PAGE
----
It pained me to see him all alone and uneasy. I saw his name tag, and said, “hello Michael”. He looked up, and said hello back, surprised that I spoke to him. I asked him how he was doing, and he said “ok”. I continued speaking and asked him if he was interested in the science/technical field. He told me he didn’t really know what he wanted to do. He told me he was a sophomore. He was shorter than me with a slight build; I surmised that he was one of the smaller boys, if not the smallest, in his class. I told him he has a lot of time to figure out what he wants to do.

Then I asked him if he liked history, and he nodded “yes” and relaxed a bit. So I asked him, “what are you studying?” to which he replied, “World War I”. I asked him to tell me what started the war, and he was eager to share. He told me that U.K., France and Russia opposed Germany and Austria-Hungary. I said that I didn’t remember the details but “why did the U.S. get involved?” He told me that we remained neutral until Germany invited Mexico to fight against the U.S. and would help them recover TX, NM and AZ.

Curious if he was abreast of current events, I asked him, “what do you think about what’s going in our world today?” He was very thoughtful and said that we need to look back on history and understand what lessons we learned. We need to think long-term and hopefully make a good decision for our country. I asked if World War II is next, and he told me the Great Depression is next. I told him, “as bad as our economy is now, it’s nothing compared to the Great Depression.”

Just then, the bell rang and it was time for him to return to class. I said, “you’re a very sharp young man. Thank you for talking to me and good luck to you.” And that’s when he broke into a full, tooth-filled smile. He held out his hand to me which I shook. He said, “thank you, thank you for coming today.”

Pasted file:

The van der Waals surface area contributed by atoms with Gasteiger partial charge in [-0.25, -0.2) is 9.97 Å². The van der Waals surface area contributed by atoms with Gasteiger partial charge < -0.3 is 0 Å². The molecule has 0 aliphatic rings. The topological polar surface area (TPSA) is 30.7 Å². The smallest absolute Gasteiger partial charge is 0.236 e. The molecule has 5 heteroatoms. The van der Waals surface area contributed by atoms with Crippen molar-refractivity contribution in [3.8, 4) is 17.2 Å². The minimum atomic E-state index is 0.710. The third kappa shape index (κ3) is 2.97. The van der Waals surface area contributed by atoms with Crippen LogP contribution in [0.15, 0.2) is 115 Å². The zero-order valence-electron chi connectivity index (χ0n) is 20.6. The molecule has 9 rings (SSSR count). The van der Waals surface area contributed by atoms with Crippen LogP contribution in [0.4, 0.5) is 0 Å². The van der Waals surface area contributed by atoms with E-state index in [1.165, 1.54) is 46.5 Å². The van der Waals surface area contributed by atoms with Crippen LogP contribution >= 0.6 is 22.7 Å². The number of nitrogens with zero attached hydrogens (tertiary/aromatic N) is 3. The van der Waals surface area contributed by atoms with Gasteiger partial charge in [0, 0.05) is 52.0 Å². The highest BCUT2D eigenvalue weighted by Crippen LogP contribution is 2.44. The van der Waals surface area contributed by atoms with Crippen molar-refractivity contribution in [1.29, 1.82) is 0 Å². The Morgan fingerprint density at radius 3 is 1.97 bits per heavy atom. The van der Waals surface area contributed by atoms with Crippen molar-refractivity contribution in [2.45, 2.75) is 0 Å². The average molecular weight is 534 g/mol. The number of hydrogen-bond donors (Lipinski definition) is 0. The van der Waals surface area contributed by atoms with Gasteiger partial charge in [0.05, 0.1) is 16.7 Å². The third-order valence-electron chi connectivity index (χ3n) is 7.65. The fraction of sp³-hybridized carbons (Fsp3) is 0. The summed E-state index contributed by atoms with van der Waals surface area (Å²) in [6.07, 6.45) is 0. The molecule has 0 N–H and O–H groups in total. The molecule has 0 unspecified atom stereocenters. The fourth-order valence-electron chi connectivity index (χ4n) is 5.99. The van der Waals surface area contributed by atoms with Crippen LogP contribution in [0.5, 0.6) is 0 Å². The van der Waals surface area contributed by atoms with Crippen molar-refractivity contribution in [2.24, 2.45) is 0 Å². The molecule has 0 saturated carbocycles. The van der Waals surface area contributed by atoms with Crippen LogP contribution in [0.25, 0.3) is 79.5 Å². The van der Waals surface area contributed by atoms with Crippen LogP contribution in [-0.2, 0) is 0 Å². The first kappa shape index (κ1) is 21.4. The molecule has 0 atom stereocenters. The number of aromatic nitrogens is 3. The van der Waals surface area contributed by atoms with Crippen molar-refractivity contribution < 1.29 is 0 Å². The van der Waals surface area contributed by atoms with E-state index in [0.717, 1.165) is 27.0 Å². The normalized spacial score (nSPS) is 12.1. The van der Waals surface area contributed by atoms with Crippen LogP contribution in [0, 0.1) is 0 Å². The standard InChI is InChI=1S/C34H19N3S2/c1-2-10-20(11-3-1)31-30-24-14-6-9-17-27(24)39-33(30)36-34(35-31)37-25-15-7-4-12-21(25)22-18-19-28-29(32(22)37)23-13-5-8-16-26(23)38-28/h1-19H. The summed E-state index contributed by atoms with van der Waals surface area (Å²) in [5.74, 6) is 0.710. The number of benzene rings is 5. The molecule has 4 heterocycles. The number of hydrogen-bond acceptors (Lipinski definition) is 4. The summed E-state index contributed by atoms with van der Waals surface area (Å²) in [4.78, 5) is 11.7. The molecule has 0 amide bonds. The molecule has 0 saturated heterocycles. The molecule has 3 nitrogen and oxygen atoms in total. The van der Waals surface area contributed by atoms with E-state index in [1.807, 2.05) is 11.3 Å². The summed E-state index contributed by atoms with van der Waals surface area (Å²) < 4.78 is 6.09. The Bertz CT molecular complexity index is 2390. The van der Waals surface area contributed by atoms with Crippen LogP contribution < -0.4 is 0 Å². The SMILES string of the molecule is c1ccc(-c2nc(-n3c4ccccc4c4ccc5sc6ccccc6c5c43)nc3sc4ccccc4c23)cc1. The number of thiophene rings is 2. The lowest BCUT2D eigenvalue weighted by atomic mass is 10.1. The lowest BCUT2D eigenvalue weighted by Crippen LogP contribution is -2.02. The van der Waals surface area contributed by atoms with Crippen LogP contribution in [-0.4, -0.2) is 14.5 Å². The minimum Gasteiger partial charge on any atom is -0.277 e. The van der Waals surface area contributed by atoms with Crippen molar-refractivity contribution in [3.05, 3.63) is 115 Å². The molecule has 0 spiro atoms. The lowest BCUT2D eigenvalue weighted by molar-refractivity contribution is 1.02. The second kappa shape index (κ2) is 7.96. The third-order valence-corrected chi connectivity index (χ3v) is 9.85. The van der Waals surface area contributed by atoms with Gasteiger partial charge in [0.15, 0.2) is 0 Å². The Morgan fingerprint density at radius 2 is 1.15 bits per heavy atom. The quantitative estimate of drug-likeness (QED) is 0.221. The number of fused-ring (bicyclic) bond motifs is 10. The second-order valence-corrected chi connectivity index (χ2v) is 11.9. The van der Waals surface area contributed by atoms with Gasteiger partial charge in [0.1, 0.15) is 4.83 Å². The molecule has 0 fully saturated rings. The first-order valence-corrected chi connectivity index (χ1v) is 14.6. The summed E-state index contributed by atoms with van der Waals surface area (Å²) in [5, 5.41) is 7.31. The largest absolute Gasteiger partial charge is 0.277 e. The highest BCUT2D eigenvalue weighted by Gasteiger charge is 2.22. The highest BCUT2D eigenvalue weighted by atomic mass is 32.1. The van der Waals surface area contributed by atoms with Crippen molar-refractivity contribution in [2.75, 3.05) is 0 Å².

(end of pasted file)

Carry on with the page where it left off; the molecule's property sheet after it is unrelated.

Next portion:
It was an emotional drive home, mostly because I wouldn’t be able to share my experience with John. All afternoon, Michael’s smile kept coming back to my mind. Then, it dawned on me – John loved history, especially U.S. history. He always told me how he was a scrawny kid growing up, a loner, uncomfortable in crowds like me, like Michael. It was less than 10 minutes in the three hours I spent at the career fair, but it’s as if Michael stopped in front of me on purpose. He needed me to speak to him, and I needed to speak to him. It was as if John, my guardian angel, smiled at me through Michael’s smile, a tiny little God-wink for me.

You Said . . .

Sometimes tomorrow is too late.  Don’t promise something that you can’t fulfill.  Bea there when they need you, not when you can be there.

You said you would be there for us,

But you had an important meeting.

You said you would clear your calendar

And be there, you said, “I promise, you’ll see”.

You said you would see us next week

After all, the doctors said you’re doing better

“So we’ve got plenty of time

We’ll make plans soon and get together.”

You said you would be there for me

But I never called you to say when.

So I managed without you all this time,

“It’s ok, I’m ok, I’ll manage on my own again.”

You said you’d like to be there for me

But you said, “all we can do is pray”

After all, it’s been a few months now

Surely, God will provide a new way.”

You said we’ll try to be here for you

But my tears and sorrow were too much.

You stayed as long as you could stand

And then packed and drove away without a touch.

You said you are here to help me

But only for a couple of days.

You see, we have our own lives;

We cannot deal with your life’s crazy maze.

You said you would be there for me

But this weekend we’re going to the Keys

“We’ll see you when we return;

It’s not your time, you see.”

You said you would stay with me

So that I wouldn’t have to go it alone

But too many other things happened,

So once again I was alone.

You said you would be there for me

But now you have to go out of town.

“I’m sorry I didn’t mean to bother;

I’ll be ok, I’ll survive, I promise I won’t drown.”

So what if you’re not here for me . . .

It’s no different than most of my life.

I only had one I could count on here

And now he has entered heaven, a life with no strife.